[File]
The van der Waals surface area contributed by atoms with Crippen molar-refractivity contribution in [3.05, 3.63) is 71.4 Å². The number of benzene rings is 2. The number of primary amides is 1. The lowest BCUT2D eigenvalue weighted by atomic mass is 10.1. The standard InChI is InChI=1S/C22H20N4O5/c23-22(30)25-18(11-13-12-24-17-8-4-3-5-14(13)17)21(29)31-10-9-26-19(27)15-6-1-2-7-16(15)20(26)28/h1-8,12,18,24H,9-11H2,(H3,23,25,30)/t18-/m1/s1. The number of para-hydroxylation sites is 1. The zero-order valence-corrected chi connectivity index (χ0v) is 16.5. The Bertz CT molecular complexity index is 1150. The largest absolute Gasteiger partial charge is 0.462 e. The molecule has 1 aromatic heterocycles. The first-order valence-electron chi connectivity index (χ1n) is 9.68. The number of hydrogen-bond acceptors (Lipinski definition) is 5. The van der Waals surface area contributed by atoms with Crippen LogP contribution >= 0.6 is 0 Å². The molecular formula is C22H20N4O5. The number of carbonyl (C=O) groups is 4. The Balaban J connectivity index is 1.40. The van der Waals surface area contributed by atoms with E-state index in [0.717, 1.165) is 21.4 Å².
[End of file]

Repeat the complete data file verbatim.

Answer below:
The van der Waals surface area contributed by atoms with Crippen molar-refractivity contribution in [3.05, 3.63) is 71.4 Å². The number of benzene rings is 2. The number of primary amides is 1. The lowest BCUT2D eigenvalue weighted by atomic mass is 10.1. The standard InChI is InChI=1S/C22H20N4O5/c23-22(30)25-18(11-13-12-24-17-8-4-3-5-14(13)17)21(29)31-10-9-26-19(27)15-6-1-2-7-16(15)20(26)28/h1-8,12,18,24H,9-11H2,(H3,23,25,30)/t18-/m1/s1. The number of para-hydroxylation sites is 1. The zero-order valence-corrected chi connectivity index (χ0v) is 16.5. The Bertz CT molecular complexity index is 1150. The largest absolute Gasteiger partial charge is 0.462 e. The molecule has 1 aromatic heterocycles. The first-order valence-electron chi connectivity index (χ1n) is 9.68. The number of hydrogen-bond acceptors (Lipinski definition) is 5. The van der Waals surface area contributed by atoms with Crippen LogP contribution >= 0.6 is 0 Å². The molecular formula is C22H20N4O5. The number of carbonyl (C=O) groups is 4. The Balaban J connectivity index is 1.40. The van der Waals surface area contributed by atoms with E-state index in [0.717, 1.165) is 21.4 Å².